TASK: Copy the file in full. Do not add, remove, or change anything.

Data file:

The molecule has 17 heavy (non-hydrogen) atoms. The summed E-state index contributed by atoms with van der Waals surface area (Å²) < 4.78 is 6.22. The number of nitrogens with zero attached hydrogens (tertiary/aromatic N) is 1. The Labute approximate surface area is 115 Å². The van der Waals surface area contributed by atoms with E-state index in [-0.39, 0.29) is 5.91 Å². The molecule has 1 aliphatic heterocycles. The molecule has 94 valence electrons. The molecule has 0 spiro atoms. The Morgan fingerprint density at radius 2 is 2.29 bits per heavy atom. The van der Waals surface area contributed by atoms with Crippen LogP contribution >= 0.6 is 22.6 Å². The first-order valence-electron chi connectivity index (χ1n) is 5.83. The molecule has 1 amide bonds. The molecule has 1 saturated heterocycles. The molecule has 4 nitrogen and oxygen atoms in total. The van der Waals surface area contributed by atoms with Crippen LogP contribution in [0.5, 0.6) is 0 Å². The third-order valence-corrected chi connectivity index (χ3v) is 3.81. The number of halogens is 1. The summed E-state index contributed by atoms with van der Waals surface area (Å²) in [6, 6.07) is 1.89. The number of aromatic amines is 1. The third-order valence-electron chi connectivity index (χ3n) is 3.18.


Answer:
The molecule has 17 heavy (non-hydrogen) atoms. The summed E-state index contributed by atoms with van der Waals surface area (Å²) < 4.78 is 6.22. The number of nitrogens with zero attached hydrogens (tertiary/aromatic N) is 1. The Labute approximate surface area is 115 Å². The van der Waals surface area contributed by atoms with E-state index in [-0.39, 0.29) is 5.91 Å². The molecule has 1 aliphatic heterocycles. The molecule has 94 valence electrons. The molecule has 0 spiro atoms. The Morgan fingerprint density at radius 2 is 2.29 bits per heavy atom. The van der Waals surface area contributed by atoms with Crippen LogP contribution >= 0.6 is 22.6 Å². The first-order valence-electron chi connectivity index (χ1n) is 5.83. The molecule has 1 amide bonds. The molecule has 1 saturated heterocycles. The molecule has 4 nitrogen and oxygen atoms in total. The van der Waals surface area contributed by atoms with Crippen LogP contribution in [0.5, 0.6) is 0 Å². The third-order valence-corrected chi connectivity index (χ3v) is 3.81. The number of halogens is 1. The summed E-state index contributed by atoms with van der Waals surface area (Å²) in [6, 6.07) is 1.89. The number of aromatic amines is 1. The third-order valence-electron chi connectivity index (χ3n) is 3.18.